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What slump? Malkin shines for Pens in Game 3

by Adam Kimelman /
PITTSBURGH -- The real Evgeni Malkin has returned to the 2009 Stanley Cup Playoffs.

Displaying every one of his sublime skills, Malkin took over Game 3 of the Eastern Conference semifinal series between his Pittsburgh Penguins and the Washington Capitals, finishing with a goal on a game-high nine shots while playing an unmatched 29:38.

More than the numbers on the score sheet, however, was the way Malkin exerted his will on almost every one of his 29 shifts. He was dominant over the 200 feet of ice, using his speed and size to overwhelm the Capitals.

He had a breakaway in the final minutes of the first period when he steamed past Caps defenseman Tyler Sloan and forced goalie Simeon Varlamov to make a nice pad save. He drew a slashing penalty on Varlamov which gave the Pens a power play to open the third period. Midway through the third he fired a shot that nearly tore a hole in Varlamov's glove, and moments later he made an end-to-end rush that saw him slip through the Capitals as if he was covered in Vaseline. Washington's only solution was for Alexander Semin to take a penalty for hooking Malkin.

After drawing the penalty, Malkin cashed in. Moving right to left in the Washington zone, he deked away from Brooks Laich to create space and unleashed a rocket from between the hash marks that went through a Bill Guerin screen. The power-play goal gave the Pens a 2-1 lead with 4:59 left in the third period.

And while he won't get credit for it, he helped set up Kris Letang's game-winning goal with his diligent play in the defensive zone. His tight checking forced a Washington turnover, and then he streaked out of his zone to nearly catch a Maxime Talbot fly pass. His presence forced Varlamov to freeze the puck, and on the next faceoff, Letang scored the overtime winner.

"I think over the last few days he's taken a bit of heat, but he's played well," said Pens captain Sidney Crosby. "I think tonight he raised his game even more still. He did a lot of great things like he's done the last few games, but we saw one go in for him finally, which is great. It was a big game and he definitely came to play and raised his game."

Talbot's presence on Malkin's wing seemed to energize the third-year center, who had scored 4 goals in his first three playoff games, but hadn't scored in five contests and totaled just 4 assists and a minus-4 rating.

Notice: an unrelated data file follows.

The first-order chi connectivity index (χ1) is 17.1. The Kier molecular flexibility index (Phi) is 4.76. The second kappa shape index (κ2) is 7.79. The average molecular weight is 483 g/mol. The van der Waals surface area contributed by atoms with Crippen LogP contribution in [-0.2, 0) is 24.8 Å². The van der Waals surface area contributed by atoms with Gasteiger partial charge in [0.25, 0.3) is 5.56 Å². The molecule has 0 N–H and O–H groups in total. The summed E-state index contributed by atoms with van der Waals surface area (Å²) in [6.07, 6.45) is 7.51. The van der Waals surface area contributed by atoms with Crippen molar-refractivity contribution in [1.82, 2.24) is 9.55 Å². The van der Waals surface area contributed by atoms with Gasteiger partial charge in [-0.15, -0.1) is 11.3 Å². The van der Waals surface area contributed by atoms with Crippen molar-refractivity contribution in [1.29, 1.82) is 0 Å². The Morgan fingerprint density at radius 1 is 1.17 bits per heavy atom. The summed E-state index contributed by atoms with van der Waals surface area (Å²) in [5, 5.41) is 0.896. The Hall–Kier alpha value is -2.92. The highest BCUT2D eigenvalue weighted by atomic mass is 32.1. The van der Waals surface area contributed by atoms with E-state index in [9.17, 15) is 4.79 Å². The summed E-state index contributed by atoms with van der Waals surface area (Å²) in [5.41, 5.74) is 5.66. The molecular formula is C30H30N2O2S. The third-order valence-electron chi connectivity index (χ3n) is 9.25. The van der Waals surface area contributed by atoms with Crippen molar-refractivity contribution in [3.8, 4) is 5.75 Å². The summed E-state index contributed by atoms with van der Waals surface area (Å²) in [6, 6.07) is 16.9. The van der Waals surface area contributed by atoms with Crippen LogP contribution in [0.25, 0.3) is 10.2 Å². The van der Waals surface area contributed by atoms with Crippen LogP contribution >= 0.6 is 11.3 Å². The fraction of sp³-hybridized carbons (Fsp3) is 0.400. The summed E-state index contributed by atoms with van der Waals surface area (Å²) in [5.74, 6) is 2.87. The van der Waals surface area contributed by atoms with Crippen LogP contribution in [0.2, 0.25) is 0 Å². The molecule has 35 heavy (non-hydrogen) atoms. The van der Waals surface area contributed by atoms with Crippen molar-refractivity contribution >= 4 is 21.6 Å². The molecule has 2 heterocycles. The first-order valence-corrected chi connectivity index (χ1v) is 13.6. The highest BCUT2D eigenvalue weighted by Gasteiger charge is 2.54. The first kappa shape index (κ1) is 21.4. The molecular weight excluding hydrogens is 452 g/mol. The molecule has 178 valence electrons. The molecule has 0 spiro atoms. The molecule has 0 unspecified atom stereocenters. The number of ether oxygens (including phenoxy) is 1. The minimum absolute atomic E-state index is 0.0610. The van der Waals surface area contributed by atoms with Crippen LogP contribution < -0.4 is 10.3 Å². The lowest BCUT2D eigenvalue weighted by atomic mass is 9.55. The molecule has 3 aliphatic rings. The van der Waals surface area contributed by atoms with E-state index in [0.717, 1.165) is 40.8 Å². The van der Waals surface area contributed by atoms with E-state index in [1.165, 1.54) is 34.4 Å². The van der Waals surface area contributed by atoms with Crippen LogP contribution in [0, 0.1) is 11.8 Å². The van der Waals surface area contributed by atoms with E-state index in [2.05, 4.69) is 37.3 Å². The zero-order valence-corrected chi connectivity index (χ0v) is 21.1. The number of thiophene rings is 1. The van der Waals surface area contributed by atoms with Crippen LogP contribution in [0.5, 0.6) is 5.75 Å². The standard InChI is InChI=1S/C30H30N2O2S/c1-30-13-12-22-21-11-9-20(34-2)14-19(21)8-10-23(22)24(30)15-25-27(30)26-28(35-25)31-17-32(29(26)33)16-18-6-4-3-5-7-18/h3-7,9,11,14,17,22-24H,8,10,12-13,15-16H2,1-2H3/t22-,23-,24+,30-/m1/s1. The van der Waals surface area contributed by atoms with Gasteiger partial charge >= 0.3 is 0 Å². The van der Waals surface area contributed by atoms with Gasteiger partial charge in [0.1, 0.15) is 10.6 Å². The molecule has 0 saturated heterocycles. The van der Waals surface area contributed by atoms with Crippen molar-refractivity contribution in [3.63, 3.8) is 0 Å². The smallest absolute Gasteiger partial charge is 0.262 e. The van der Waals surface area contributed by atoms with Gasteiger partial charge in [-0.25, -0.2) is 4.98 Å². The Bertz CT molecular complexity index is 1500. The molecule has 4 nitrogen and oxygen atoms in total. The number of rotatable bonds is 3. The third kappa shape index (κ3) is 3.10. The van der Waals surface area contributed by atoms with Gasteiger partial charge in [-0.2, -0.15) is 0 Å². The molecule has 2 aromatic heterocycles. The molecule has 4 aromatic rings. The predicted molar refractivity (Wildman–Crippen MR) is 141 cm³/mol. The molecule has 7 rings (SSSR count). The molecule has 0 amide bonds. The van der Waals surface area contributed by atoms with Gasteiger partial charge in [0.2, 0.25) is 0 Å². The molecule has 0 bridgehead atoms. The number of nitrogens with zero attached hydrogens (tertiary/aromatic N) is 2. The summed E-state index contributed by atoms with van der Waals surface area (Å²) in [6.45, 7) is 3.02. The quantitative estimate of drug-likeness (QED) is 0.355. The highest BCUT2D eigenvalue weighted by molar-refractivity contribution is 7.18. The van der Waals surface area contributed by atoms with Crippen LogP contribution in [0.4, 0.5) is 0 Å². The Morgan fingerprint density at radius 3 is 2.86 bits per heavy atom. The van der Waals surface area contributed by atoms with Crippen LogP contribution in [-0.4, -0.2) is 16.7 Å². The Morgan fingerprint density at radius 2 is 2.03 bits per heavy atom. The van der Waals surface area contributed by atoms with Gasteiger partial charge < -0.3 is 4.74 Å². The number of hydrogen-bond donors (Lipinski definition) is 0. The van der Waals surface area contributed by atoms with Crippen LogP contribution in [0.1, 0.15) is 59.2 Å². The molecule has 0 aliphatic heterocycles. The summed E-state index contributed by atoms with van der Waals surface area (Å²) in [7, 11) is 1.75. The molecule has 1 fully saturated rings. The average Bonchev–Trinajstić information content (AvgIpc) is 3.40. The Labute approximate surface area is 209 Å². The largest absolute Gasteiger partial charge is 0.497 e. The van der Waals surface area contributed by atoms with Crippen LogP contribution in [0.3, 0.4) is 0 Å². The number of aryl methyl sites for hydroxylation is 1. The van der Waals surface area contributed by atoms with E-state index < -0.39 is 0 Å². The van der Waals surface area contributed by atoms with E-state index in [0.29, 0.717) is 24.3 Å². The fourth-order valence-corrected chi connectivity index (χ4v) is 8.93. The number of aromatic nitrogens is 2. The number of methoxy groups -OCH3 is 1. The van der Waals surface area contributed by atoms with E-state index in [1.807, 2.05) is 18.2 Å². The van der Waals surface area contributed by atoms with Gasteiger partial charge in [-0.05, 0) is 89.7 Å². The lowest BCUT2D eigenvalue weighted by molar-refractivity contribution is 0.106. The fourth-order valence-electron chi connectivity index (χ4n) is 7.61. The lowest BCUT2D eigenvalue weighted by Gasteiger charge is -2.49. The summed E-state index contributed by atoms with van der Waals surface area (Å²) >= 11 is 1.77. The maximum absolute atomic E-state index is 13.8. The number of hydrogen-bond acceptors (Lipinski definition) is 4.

Fans rained down chants of "Geno, Geno" most of the night, which seemed to further energize the player who led the League with 78 assists and 113 points in the regular season.

"It was a good game tonight," said Malkin. "I was ready, I felt good. I know I haven't played good the last two games. The fans helped me. It was a big game tonight."

Malkin's limited English doesn't allow him to properly describe just how well he played; others, though, had no problem.

"I don't think it's because of me he played that way," said Talbot. "People are on him because he's not scoring, but now that he's scored a goal, everybody's like, 'Oh my God, Geno played a great game.' I think he was good in Game 2, Game 1. Obviously people expect him to score, so I don't take any credit on that. He's a great player. Maybe my energy brought him a little bit, but I give him all the credit he deserves. He's a great player."

"In terms of Geno's play tonight, I'm pretty sure it speaks for itself," added Penguins coach Dan Bylsma. "He was at another level, a different level. He was dominant with the puck. He had the one goal which was fantastic, but had other great opportunities. It was great to see him respond and get that goal. He played a great game. He deserved to get at least a point tonight and he got that goal and it was great to see."

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